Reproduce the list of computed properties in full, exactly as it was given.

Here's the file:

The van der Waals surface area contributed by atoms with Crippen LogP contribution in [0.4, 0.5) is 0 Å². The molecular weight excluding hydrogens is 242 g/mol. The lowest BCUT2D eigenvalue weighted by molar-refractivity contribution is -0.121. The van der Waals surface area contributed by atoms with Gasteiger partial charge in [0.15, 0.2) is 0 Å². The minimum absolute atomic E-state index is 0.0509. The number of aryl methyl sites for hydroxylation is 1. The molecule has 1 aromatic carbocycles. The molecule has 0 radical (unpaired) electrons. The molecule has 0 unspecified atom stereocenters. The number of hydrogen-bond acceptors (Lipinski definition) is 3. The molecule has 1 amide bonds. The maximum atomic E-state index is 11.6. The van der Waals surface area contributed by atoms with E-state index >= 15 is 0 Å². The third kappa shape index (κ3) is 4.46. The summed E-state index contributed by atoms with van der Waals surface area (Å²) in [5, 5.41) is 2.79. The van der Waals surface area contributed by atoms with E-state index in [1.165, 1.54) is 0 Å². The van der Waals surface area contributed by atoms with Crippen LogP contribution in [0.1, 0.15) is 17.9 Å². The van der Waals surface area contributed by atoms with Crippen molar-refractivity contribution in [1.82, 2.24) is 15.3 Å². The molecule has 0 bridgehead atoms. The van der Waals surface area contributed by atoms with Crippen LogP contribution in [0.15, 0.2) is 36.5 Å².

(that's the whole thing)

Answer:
The van der Waals surface area contributed by atoms with Crippen LogP contribution in [0.4, 0.5) is 0 Å². The molecular weight excluding hydrogens is 242 g/mol. The lowest BCUT2D eigenvalue weighted by molar-refractivity contribution is -0.121. The van der Waals surface area contributed by atoms with Gasteiger partial charge in [0.15, 0.2) is 0 Å². The minimum absolute atomic E-state index is 0.0509. The number of aryl methyl sites for hydroxylation is 1. The molecule has 1 aromatic carbocycles. The molecule has 0 radical (unpaired) electrons. The molecule has 0 unspecified atom stereocenters. The number of hydrogen-bond acceptors (Lipinski definition) is 3. The molecule has 1 amide bonds. The maximum atomic E-state index is 11.6. The van der Waals surface area contributed by atoms with E-state index >= 15 is 0 Å². The third kappa shape index (κ3) is 4.46. The summed E-state index contributed by atoms with van der Waals surface area (Å²) in [5, 5.41) is 2.79. The van der Waals surface area contributed by atoms with E-state index in [1.165, 1.54) is 0 Å². The van der Waals surface area contributed by atoms with Crippen LogP contribution in [0.1, 0.15) is 17.9 Å². The van der Waals surface area contributed by atoms with Crippen molar-refractivity contribution in [1.82, 2.24) is 15.3 Å². The molecule has 0 bridgehead atoms. The van der Waals surface area contributed by atoms with Crippen LogP contribution in [0.15, 0.2) is 36.5 Å².